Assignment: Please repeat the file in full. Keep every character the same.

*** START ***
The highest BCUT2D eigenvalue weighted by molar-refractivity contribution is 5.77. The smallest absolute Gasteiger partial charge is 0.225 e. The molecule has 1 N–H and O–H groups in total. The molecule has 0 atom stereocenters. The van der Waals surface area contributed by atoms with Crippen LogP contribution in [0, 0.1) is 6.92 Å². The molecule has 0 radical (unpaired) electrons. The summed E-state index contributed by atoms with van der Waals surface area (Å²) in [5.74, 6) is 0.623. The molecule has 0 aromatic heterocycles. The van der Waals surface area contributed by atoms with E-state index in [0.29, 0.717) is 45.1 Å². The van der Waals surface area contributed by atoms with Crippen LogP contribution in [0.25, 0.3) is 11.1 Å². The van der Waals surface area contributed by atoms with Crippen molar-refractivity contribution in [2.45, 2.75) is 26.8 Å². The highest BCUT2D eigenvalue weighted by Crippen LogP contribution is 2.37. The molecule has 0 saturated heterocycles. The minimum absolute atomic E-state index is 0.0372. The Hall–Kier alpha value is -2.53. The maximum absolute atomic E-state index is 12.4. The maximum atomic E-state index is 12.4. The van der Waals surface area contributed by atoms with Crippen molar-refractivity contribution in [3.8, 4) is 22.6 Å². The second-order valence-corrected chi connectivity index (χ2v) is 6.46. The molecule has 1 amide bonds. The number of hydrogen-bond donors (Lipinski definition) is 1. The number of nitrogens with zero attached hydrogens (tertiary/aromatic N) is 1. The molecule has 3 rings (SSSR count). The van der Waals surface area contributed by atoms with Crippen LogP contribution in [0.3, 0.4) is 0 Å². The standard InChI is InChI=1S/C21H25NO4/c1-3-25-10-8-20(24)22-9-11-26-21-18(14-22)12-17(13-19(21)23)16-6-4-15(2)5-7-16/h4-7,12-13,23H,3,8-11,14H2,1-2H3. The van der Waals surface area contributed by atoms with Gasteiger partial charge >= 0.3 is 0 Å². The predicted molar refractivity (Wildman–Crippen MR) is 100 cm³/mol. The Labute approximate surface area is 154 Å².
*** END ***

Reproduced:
The highest BCUT2D eigenvalue weighted by molar-refractivity contribution is 5.77. The smallest absolute Gasteiger partial charge is 0.225 e. The molecule has 1 N–H and O–H groups in total. The molecule has 0 atom stereocenters. The van der Waals surface area contributed by atoms with Crippen LogP contribution in [0, 0.1) is 6.92 Å². The molecule has 0 radical (unpaired) electrons. The summed E-state index contributed by atoms with van der Waals surface area (Å²) in [5.74, 6) is 0.623. The molecule has 0 aromatic heterocycles. The van der Waals surface area contributed by atoms with E-state index in [0.29, 0.717) is 45.1 Å². The van der Waals surface area contributed by atoms with Crippen LogP contribution in [0.25, 0.3) is 11.1 Å². The van der Waals surface area contributed by atoms with Crippen molar-refractivity contribution in [2.45, 2.75) is 26.8 Å². The highest BCUT2D eigenvalue weighted by Crippen LogP contribution is 2.37. The molecule has 0 saturated heterocycles. The minimum absolute atomic E-state index is 0.0372. The Hall–Kier alpha value is -2.53. The maximum absolute atomic E-state index is 12.4. The maximum atomic E-state index is 12.4. The van der Waals surface area contributed by atoms with Crippen molar-refractivity contribution in [3.8, 4) is 22.6 Å². The second-order valence-corrected chi connectivity index (χ2v) is 6.46. The molecule has 1 amide bonds. The number of hydrogen-bond donors (Lipinski definition) is 1. The number of nitrogens with zero attached hydrogens (tertiary/aromatic N) is 1. The molecule has 3 rings (SSSR count). The van der Waals surface area contributed by atoms with Crippen LogP contribution in [0.3, 0.4) is 0 Å². The standard InChI is InChI=1S/C21H25NO4/c1-3-25-10-8-20(24)22-9-11-26-21-18(14-22)12-17(13-19(21)23)16-6-4-15(2)5-7-16/h4-7,12-13,23H,3,8-11,14H2,1-2H3. The van der Waals surface area contributed by atoms with Gasteiger partial charge >= 0.3 is 0 Å². The predicted molar refractivity (Wildman–Crippen MR) is 100 cm³/mol. The Labute approximate surface area is 154 Å².